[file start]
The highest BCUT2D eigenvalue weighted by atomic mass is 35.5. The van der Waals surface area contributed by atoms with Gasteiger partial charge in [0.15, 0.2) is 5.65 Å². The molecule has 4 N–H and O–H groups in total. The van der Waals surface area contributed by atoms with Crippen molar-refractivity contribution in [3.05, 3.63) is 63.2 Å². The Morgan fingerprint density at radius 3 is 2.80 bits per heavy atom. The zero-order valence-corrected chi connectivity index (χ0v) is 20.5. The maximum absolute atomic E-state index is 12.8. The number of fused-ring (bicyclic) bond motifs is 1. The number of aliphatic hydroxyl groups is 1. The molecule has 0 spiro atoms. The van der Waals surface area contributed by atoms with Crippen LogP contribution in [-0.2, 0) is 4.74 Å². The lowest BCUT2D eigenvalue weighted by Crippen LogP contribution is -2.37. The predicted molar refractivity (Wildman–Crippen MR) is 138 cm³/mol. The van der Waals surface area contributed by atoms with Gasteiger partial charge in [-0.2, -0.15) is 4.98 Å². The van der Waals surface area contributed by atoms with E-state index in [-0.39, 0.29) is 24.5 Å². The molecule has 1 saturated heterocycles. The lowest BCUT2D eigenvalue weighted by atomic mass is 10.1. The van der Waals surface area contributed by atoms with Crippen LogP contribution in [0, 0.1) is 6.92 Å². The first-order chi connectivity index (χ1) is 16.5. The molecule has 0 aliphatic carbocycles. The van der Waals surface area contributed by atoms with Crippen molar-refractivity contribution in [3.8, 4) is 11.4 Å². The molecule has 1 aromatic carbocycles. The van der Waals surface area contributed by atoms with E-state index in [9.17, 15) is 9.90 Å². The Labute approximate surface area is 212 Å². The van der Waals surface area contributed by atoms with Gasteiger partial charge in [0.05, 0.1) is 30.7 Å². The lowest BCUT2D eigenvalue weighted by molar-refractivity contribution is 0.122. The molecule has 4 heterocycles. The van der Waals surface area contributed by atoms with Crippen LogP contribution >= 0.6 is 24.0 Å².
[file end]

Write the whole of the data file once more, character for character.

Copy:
The highest BCUT2D eigenvalue weighted by atomic mass is 35.5. The van der Waals surface area contributed by atoms with Gasteiger partial charge in [0.15, 0.2) is 5.65 Å². The molecule has 4 N–H and O–H groups in total. The van der Waals surface area contributed by atoms with Crippen molar-refractivity contribution in [3.05, 3.63) is 63.2 Å². The Morgan fingerprint density at radius 3 is 2.80 bits per heavy atom. The zero-order valence-corrected chi connectivity index (χ0v) is 20.5. The maximum absolute atomic E-state index is 12.8. The number of fused-ring (bicyclic) bond motifs is 1. The number of aliphatic hydroxyl groups is 1. The molecule has 0 spiro atoms. The van der Waals surface area contributed by atoms with Crippen LogP contribution in [-0.2, 0) is 4.74 Å². The lowest BCUT2D eigenvalue weighted by Crippen LogP contribution is -2.37. The predicted molar refractivity (Wildman–Crippen MR) is 138 cm³/mol. The van der Waals surface area contributed by atoms with Gasteiger partial charge in [-0.2, -0.15) is 4.98 Å². The van der Waals surface area contributed by atoms with E-state index in [-0.39, 0.29) is 24.5 Å². The molecule has 1 saturated heterocycles. The lowest BCUT2D eigenvalue weighted by atomic mass is 10.1. The van der Waals surface area contributed by atoms with Crippen LogP contribution in [0, 0.1) is 6.92 Å². The first-order chi connectivity index (χ1) is 16.5. The molecule has 0 aliphatic carbocycles. The van der Waals surface area contributed by atoms with Crippen molar-refractivity contribution in [3.8, 4) is 11.4 Å². The molecule has 1 aromatic carbocycles. The van der Waals surface area contributed by atoms with E-state index in [9.17, 15) is 9.90 Å². The Labute approximate surface area is 212 Å². The van der Waals surface area contributed by atoms with Gasteiger partial charge in [0.05, 0.1) is 30.7 Å². The lowest BCUT2D eigenvalue weighted by molar-refractivity contribution is 0.122. The molecule has 4 heterocycles. The van der Waals surface area contributed by atoms with Crippen LogP contribution >= 0.6 is 24.0 Å².